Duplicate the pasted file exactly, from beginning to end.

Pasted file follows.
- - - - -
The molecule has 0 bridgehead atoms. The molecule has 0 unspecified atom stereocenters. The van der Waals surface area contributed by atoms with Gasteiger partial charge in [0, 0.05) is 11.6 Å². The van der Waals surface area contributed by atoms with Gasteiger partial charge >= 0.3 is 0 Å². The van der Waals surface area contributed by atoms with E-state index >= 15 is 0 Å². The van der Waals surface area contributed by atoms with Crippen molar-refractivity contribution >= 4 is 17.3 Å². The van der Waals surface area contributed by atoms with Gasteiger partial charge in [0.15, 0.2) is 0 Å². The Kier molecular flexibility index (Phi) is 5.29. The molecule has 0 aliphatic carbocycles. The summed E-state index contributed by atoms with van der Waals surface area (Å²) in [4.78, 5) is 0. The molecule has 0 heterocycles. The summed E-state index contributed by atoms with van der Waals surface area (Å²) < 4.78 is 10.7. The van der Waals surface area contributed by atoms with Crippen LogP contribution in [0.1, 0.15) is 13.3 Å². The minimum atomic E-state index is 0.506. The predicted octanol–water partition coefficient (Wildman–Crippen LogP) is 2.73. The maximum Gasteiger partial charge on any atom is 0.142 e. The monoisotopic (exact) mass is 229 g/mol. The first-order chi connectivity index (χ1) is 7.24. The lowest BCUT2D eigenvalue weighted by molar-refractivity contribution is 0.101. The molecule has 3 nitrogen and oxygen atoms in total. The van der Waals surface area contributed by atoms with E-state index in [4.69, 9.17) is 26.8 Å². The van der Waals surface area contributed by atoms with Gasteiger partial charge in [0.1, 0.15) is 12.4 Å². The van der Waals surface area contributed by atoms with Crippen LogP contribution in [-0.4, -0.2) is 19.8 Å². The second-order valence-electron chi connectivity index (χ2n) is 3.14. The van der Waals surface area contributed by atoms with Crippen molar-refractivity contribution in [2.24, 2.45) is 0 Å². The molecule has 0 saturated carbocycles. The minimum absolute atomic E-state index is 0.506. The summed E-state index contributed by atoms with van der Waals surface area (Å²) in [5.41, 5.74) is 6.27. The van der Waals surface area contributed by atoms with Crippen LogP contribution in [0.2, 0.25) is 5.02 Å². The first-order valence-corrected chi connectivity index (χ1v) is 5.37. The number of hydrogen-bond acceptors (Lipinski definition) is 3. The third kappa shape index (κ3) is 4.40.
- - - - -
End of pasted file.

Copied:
The molecule has 0 bridgehead atoms. The molecule has 0 unspecified atom stereocenters. The van der Waals surface area contributed by atoms with Gasteiger partial charge in [0, 0.05) is 11.6 Å². The van der Waals surface area contributed by atoms with Gasteiger partial charge >= 0.3 is 0 Å². The van der Waals surface area contributed by atoms with E-state index >= 15 is 0 Å². The van der Waals surface area contributed by atoms with Crippen molar-refractivity contribution >= 4 is 17.3 Å². The van der Waals surface area contributed by atoms with Gasteiger partial charge in [0.15, 0.2) is 0 Å². The Kier molecular flexibility index (Phi) is 5.29. The molecule has 0 aliphatic carbocycles. The summed E-state index contributed by atoms with van der Waals surface area (Å²) in [4.78, 5) is 0. The molecule has 0 heterocycles. The summed E-state index contributed by atoms with van der Waals surface area (Å²) < 4.78 is 10.7. The van der Waals surface area contributed by atoms with Crippen LogP contribution in [0.1, 0.15) is 13.3 Å². The minimum atomic E-state index is 0.506. The predicted octanol–water partition coefficient (Wildman–Crippen LogP) is 2.73. The maximum Gasteiger partial charge on any atom is 0.142 e. The monoisotopic (exact) mass is 229 g/mol. The first-order chi connectivity index (χ1) is 7.24. The lowest BCUT2D eigenvalue weighted by molar-refractivity contribution is 0.101. The molecule has 3 nitrogen and oxygen atoms in total. The van der Waals surface area contributed by atoms with E-state index in [4.69, 9.17) is 26.8 Å². The van der Waals surface area contributed by atoms with Gasteiger partial charge in [0.1, 0.15) is 12.4 Å². The van der Waals surface area contributed by atoms with Crippen LogP contribution in [-0.4, -0.2) is 19.8 Å². The second-order valence-electron chi connectivity index (χ2n) is 3.14. The van der Waals surface area contributed by atoms with Crippen molar-refractivity contribution in [2.24, 2.45) is 0 Å². The molecule has 0 saturated carbocycles. The minimum absolute atomic E-state index is 0.506. The summed E-state index contributed by atoms with van der Waals surface area (Å²) in [5.41, 5.74) is 6.27. The van der Waals surface area contributed by atoms with Crippen LogP contribution in [0.2, 0.25) is 5.02 Å². The first-order valence-corrected chi connectivity index (χ1v) is 5.37. The number of hydrogen-bond acceptors (Lipinski definition) is 3. The third kappa shape index (κ3) is 4.40.